Finding Spirituality Outside of Catholicism

When I was younger, I was always in religious education at my local Catholic Church. My mom signed me up year after year in order to complete each of the sacraments that most young Catholic people do. I honestly don’t really remember what I learned but it was definitely something that stressed me out due to the amount of memorization we had to do.

Although my mom was adamant about the classes, once I was out of class most of why I learned or what was expected of me fell off to the wayside. My family was never strict about practicing Catholicism and I think that was a good thing. It allowed me to experience the world with the eyes of someone who is willing to learn without any bias.

So as I grew up, I saw myself outside the Catholic Church a lot of the time. Even though I spent a good chunk of my time there.

I grew up with a different view of how the world worked, one in which everyone was free to believe in things without consequences and where we should be accepting and loving of all people. This made it hard for me to see or understand how it was possible for all of humans to be connected to each other. I, like so many others, saw very clearly the lines that divided us every day. There was not a world that I felt spiritual and religious.

In fact, the years after high school were a lot of just doing things due to obligation. I found a church, which ended up being a safe space and a way to relieve stress as I got involved in the choir. I made sure I attended mass weekly. I checked the bare minimum of boxes in order to be considered Catholic. I still didn’t understand the spiritual aspect of religion.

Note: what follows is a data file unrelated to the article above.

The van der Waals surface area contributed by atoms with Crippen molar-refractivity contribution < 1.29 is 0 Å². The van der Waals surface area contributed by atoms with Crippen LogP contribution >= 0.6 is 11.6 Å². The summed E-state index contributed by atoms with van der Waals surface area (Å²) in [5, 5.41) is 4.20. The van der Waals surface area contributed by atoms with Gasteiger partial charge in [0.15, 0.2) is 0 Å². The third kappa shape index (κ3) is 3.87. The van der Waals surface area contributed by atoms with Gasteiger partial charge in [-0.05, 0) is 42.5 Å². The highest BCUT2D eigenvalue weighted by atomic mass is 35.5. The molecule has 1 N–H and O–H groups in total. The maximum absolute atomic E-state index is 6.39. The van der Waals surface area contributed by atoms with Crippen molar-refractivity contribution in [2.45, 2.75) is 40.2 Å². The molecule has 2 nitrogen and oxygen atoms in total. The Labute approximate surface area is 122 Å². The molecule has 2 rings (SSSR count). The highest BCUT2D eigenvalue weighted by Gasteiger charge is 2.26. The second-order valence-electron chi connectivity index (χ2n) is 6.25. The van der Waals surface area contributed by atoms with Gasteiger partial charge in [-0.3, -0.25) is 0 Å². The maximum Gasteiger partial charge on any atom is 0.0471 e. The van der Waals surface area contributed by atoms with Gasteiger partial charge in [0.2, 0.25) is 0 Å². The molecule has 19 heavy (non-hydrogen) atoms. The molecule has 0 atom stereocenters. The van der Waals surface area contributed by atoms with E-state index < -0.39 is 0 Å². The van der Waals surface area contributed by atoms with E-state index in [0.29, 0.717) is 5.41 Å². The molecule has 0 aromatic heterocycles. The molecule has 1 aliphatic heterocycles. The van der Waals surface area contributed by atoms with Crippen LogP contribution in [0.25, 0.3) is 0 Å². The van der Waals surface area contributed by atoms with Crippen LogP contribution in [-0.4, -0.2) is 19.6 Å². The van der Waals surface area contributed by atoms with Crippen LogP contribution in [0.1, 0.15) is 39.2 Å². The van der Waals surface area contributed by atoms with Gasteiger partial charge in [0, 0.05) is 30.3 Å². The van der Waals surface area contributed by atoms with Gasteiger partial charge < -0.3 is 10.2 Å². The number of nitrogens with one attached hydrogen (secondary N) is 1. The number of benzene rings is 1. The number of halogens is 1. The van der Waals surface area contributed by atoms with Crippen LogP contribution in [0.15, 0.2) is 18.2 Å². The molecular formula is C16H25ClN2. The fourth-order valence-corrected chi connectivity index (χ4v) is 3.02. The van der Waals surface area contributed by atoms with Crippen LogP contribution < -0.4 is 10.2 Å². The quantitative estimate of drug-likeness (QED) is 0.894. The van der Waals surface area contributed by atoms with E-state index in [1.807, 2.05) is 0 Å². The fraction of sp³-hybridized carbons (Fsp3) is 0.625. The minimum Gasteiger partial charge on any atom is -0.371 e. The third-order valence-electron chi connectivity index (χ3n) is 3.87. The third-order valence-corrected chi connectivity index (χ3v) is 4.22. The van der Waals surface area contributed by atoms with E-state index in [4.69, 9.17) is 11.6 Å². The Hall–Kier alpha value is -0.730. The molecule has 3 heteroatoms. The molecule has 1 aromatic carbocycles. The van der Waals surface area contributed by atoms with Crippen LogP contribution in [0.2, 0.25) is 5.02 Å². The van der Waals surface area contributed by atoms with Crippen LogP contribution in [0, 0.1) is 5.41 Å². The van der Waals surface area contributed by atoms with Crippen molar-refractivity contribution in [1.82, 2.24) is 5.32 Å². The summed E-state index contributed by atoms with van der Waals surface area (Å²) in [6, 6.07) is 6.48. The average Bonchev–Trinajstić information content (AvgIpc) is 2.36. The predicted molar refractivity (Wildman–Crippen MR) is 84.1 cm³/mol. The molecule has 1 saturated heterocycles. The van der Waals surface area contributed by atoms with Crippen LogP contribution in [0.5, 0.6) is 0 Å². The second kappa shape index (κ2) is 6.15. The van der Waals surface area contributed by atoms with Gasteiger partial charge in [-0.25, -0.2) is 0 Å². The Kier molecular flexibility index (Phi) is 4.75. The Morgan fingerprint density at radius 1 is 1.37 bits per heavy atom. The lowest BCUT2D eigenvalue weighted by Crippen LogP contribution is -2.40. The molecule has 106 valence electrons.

I actually spent a lot of time trying to figure out a concrete definition of what spirituality meant. And all Google could come up with is that spirituality is dealing with the spirit. How was I, a person who needed a concrete answer, supposed to figure out why I didn’t feel spiritual.

It wasn’t until my last year in college when I started to learn about tarot and crystals and the law of attraction. Everything was so new and I gravitated towards it quickly. Understanding that we are all connected by the Universe made sense to me. We are all made of the same materials and therefore are the Universe. Really getting that universality and recognizing my out power was a unique starting point for me.

I found myself looking for ways to understand connectedness within myself and the world through a variety of means. I found Gala Darling on YouTube and read tons of books. All of which have lead me to finding my path to understanding how we are all connected through the spirit within each of us.

I know it sounds so corny and a little too out there. But this is what worked for me. In a weird way, the most woo thing helps me step back from the logical part of my brain and activates something else which allows me to see life and the world as something we can create and not just be a bystander in. And I like that.

I always find myself seeing the similarities of ideas about the Law of Attraction in Catholicism. And I still believe in God. I don’t necessarily think that these two modes of thinking have to be separate. But I do think that they can learn from each other. I think that we are meant to find what we need from institutions and use them according to what what we need in order to move through the world as an empowered being. So if that means being spiritual but not religious or being religious and not in the woo type of spiritual, that’s fine. As long as it is what you need in order to thrive.

-Joss

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